6. Documenting

If you’re struggling to identify unique content you can create: Document.

It’s what Gary Vaynerchuk does in the marketing and business world. It’s made him very unique. It’s made him create an incredible amount of quantity. There is an incredible amount of value and quality in what he creates.

You can do the same. Maybe not to that level, but it’s certainly a way to beat the competition that is just doing the regular run of the mill content strategy.

7. Branded Content

If you struggle to create content or if you don’t have the time, look into branded content. Sponsorships are an example. Partnerships are an example.

I just wrote about how Ashworth Clothing sponsored or partnered with Fred Couples early in his career. It worked out very well for both of them.

Fred was creating the content by playing golf and being his natural, cool self. Ashworth knew that they could try to create content on their own, but they probably couldn’t get as much attention as if they sponsored players. And especially a player like Fred Couples.

Identify people that create great content. See if they have an audience that you want to reach. See if you can put together a deal that will be appealing to them so they continue to create their content, but with you as the brand behind them.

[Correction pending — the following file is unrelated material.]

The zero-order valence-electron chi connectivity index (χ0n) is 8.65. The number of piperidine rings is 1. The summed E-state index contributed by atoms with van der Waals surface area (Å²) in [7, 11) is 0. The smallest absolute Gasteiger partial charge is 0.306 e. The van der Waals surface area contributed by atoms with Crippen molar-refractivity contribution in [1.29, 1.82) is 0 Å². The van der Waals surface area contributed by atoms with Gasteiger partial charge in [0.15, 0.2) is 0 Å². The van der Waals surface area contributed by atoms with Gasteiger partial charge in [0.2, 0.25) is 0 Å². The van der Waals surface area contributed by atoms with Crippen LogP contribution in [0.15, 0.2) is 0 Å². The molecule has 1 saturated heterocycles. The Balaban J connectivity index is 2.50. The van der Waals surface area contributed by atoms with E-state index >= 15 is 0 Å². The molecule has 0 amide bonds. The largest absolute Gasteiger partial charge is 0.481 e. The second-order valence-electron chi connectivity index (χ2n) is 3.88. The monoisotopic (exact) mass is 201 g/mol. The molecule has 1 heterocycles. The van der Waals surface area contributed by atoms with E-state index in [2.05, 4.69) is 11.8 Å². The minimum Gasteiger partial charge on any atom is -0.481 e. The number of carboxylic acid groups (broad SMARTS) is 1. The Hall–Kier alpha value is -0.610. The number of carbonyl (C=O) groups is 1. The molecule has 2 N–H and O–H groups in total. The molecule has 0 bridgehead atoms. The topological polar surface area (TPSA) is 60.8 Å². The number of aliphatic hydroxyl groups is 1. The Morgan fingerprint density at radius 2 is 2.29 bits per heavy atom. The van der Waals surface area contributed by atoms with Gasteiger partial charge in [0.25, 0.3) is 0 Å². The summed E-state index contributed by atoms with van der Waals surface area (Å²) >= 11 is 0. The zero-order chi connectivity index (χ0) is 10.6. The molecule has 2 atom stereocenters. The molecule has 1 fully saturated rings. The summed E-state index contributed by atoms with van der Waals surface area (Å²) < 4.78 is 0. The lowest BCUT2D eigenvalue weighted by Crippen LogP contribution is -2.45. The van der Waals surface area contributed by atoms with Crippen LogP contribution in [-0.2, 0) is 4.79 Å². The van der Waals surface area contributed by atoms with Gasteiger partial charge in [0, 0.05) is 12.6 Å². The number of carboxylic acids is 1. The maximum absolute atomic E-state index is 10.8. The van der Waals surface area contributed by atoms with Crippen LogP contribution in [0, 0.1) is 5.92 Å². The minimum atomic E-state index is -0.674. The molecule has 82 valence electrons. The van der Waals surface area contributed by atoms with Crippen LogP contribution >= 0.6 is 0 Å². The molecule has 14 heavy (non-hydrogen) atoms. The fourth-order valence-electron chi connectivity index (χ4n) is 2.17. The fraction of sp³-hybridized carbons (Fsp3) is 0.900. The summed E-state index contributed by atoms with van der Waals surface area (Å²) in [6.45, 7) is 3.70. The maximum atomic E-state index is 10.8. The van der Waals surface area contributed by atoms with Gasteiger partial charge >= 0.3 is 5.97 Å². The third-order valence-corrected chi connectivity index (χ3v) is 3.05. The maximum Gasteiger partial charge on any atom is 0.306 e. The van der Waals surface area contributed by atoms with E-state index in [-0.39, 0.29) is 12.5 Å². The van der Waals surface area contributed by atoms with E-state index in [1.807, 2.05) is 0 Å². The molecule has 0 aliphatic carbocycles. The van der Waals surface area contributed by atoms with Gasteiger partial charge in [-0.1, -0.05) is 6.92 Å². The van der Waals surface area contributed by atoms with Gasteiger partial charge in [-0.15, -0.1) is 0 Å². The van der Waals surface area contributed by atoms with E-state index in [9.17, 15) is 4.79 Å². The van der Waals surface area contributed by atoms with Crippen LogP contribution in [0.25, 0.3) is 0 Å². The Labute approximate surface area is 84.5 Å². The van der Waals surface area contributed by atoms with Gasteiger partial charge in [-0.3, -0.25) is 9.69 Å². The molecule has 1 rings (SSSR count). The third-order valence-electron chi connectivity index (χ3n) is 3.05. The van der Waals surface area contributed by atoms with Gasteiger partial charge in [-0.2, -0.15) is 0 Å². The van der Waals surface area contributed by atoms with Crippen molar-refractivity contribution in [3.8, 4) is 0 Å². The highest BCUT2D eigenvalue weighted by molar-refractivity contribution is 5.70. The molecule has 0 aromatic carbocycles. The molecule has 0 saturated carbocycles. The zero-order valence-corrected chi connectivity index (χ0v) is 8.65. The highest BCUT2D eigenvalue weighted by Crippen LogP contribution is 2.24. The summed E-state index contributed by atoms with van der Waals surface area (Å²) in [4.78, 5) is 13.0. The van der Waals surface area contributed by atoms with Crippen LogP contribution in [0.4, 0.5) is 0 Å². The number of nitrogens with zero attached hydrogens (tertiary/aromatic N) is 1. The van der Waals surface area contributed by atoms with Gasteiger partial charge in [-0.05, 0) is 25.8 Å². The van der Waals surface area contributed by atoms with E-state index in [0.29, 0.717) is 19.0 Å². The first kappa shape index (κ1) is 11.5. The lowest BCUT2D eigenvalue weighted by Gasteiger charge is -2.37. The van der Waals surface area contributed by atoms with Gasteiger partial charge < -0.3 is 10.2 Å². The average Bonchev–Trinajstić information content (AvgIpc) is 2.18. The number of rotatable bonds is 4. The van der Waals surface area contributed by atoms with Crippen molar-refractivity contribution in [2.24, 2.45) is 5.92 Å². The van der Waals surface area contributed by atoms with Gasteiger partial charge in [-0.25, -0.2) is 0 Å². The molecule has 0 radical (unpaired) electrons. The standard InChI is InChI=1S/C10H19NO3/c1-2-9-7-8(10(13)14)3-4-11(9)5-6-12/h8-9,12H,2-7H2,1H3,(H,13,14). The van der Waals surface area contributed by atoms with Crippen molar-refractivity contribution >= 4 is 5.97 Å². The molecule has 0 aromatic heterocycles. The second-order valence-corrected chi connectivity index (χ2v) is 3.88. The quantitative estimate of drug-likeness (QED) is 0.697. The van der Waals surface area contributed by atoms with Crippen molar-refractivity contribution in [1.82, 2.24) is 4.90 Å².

While your competition is creating their own content, you’re going to the best content creators and partnering with them.


Better is a tricky thing. Does it mean more words? Does it mean better production value? It could mean a number of things. It’s up to you to identify what better is for your situation. Or you could try a few things and focus on testing and testing until you find your lane that works. The tips here should help you get a great start on beating the competition with your content marketing efforts.